There have been two schools of thought on the Indian banking sector.
One which suggests that we have spent too many years and too much money supporting inefficient public sector banks. These lenders should now be left to fend for themselves. In the process, if they get weaker, so be it. Private banks and the corporate bond market can fund capital needs of the economy and, in turn, improve credit discipline.
You can’t do that, says the opposing camp.
The Indian economy needs its public sector banks. There are still a number of economic objectives that may need the support of government-run banks. Besides, these banks still account for nearly 70 percent of the banking sector, although their share in incremental lending has fallen dramatically in the last two years. Supporters of this view argue that private banks and bond markets fund only a handful of firms.
For a while it looked like the government had bought into the first argument. Despite calls from the Reserve Bank of India, rating agencies and banks themselves, the government held on to a 2015 recapitalisation plan which involved infusing just Rs 70,000 crore in these banks over a four-year period. A fraction of the capital needed. Over time, the calls turned into appeals. Some almost emotional.
“...every few days, I wake up with a sense of restlessness that time is running out,” said RBI deputy governor Viral Acharya in a September speech, while adding that there is an urgent need to restore the Indian banking sector to health. This, as Acharya and others have argued, is essential to ensure that the Indian economy can move beyond the twin-balance sheet problem (of weak corporate and bank balance sheets) that has plagued it for some time now.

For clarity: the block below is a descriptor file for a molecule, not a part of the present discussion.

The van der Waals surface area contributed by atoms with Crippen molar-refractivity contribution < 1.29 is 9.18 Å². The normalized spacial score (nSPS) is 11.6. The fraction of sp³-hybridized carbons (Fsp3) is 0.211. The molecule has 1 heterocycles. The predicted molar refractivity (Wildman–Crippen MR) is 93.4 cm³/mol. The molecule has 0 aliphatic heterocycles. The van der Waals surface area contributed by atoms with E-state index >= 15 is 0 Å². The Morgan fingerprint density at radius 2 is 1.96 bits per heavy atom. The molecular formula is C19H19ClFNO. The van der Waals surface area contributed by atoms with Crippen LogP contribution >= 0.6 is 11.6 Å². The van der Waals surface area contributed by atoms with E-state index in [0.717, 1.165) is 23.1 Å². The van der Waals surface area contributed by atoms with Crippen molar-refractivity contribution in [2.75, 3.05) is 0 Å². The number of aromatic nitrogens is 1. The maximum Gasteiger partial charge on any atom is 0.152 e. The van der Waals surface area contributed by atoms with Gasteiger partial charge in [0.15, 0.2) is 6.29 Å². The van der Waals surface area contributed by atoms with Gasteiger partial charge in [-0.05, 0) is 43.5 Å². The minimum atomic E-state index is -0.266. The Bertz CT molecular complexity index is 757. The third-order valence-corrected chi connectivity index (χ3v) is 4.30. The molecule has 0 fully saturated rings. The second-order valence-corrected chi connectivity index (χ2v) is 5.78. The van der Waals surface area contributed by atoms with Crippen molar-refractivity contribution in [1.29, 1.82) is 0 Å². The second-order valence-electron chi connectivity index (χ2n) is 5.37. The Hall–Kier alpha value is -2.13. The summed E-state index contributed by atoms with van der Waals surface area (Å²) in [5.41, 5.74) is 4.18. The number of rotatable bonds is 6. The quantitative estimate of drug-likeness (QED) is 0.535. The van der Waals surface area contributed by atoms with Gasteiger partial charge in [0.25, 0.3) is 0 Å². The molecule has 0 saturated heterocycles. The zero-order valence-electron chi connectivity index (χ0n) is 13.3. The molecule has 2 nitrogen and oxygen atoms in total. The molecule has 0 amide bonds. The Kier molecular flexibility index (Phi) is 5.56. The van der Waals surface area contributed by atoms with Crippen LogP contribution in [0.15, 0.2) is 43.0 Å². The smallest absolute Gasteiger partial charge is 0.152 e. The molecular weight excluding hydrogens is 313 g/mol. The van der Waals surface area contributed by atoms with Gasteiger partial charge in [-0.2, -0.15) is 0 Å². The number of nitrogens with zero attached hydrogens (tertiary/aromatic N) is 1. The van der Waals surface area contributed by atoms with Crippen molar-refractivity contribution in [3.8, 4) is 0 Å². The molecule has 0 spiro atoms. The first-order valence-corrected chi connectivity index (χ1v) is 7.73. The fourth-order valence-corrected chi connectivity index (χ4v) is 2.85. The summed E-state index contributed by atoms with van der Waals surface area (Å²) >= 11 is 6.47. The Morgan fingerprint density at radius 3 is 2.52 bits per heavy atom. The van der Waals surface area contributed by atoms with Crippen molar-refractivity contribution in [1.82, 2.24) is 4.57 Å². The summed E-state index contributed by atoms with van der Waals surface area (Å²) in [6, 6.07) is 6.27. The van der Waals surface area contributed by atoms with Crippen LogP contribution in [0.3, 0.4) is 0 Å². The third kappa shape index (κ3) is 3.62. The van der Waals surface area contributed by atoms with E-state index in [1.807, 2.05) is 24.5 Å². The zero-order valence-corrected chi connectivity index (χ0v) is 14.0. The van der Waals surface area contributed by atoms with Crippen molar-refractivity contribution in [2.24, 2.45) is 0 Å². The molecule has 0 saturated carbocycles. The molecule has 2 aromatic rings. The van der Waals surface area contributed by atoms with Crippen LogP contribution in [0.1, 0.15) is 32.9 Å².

On Tuesday, the government yielded. Convinced, if not by the proponents of bank recapitalisation, then by the need to show that it is doing enough to keep the Indian economy on a high growth path.
Revising its recapitalisation plan, the government said that it would infuse Rs 2.11 lakh crore in state-owned banks over two years. Rs 1.35 lakh crore of this would come in the form of recapitalisation bonds. The rest would come from the budget.
Many questions arise. Is this a bailout of inefficient banks? Will this hurt government finances? And are recapitalisation bonds a form of financial jugglery? Are we throwing good money after bad?
The answers are not binary.
Let’s start with the first question. Is this a bailout? Yes, of sorts. After all, in an ideal world, banks should raise their own capital. But remember that these are government-owned banks. So if they are in need of capital, the primary shareholder has a responsibility to pitch in and raise that capital. Also remember, that the government (so far) does not appear willing to privatise and lose control over the functioning of these banks. If that is the case, then it is only fair that the government shares the burden of recapitalisation. So while some may call this a bailout, it should be seen a bailout by the promoter, which, in this case, happens to be the government.
Questions will also be raised in the coming days about the mode of recapitalisation and the eventual impact on government finances.